Supported by the Institution of Mechanical Engineers, the British Cryogenic Cluster, the Centre for Low Carbon Futures and a number of UK Universities, leading academics and industry representatives are setting up a working group to assess and quantify the future role of liquid air as an energy vector in the UK and abroad. The programme will be launched at the Institution in early October, with a series of round table discussions planned for this winter to feed into the debate. The aim is to have a first report published by the Centre for Low Carbon Futures in Spring 2013.

Why liquid air?

Proponents say that liquid air and liquid nitrogen offer many advantages over other storage and zero emission technologies such as batteries and hydrogen. These include:

  • A superabundant and cost-free feedstock;
  • Cryogenic liquid production, its distribution infrastructure and its equipment supplychain are already mature ;
  • Storage is at low pressure and there is no fuel combustion risk;
  • None of the proposed technologies requires scarce materials;
  • The energy density of liquid air is competitive with other low-carbon technologies;
  • Very fast re-fuelling times;
  • Costs compare very favourably with other low-carbon technologies;
  • Synergy with other processes, including use of waste heat (acting as a high yield heat energy recovery system) and/or provision of cold for cooling/air conditioning.

Air can be liquefied by reducing its temperature to around -190C using standard industrial equipment. 710litres of gaseous air becomes 1 litre of liquid air.  It can then be stored as a liquid in an insulated vessel at atmospheric pressure and in very large volumes. Since it boils at -190C, liquid air (or liquid nitrogen, its major constituent) need only be exposed to ambient temperatures to super heat it and turn it back into gas, producing a more than 700-fold increase in volume. This expansion can be harnessed to drive a piston engine or turbine for a wide variety of static or mobile functions from a few kWs to tens of MWs. The exhaust is air. The low starting temperature of the process means its efficiency can also be increased by the addition of low grade waste heat, which is plentiful and otherwise difficult to harness.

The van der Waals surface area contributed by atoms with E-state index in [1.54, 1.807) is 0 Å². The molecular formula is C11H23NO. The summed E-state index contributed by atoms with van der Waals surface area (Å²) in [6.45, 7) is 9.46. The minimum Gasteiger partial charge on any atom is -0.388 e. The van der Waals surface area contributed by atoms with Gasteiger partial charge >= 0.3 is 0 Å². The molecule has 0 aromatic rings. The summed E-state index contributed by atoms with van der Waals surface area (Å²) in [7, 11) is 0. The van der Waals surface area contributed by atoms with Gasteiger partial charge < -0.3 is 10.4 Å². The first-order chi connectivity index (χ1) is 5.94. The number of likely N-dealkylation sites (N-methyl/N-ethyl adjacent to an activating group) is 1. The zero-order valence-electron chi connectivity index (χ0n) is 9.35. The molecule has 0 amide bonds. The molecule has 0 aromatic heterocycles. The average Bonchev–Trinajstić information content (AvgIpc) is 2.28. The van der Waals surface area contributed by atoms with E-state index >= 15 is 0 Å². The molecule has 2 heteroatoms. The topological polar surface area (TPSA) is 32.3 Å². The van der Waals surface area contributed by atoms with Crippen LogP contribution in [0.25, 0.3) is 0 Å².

Every day product, urgent need

Air was first liquefied in 1883.  Today air liquefaction and the sale of industrial gases is a major global industry. We use its major constituent, nitrogen, in a myriad of industrial processes form; but according to John Raquet, an industry consultant, most ASUs are not currently optimised to produce as much nitrogen as they could.  As a result, he says, with modest investment it wouldn’t be hard to double global nitrogen production from the existing plants to 3 million tonnes per day.

This would be equal to 300GWhs of wrong time or excess electricity captured and stored for use in vehicles or on the Grid.  In northern China alone, they currently ‘dump’ more than 35GWhs (35,000MWhs) of wind on average each day because of wrong time, intermittency and lack of adequate connections. While in Texas, state power planners estimate that for every 100 megawatts of wind turbines installed in the state, only about 8 megawatts will be available on peak days.

“We’re coming out of the cave blinking on this one and we’re only just getting an inkling of how great the energy storage benefits of liquid air could be,” concludes Dr Fox.

For additional information:

Centre for Low Carbon Futures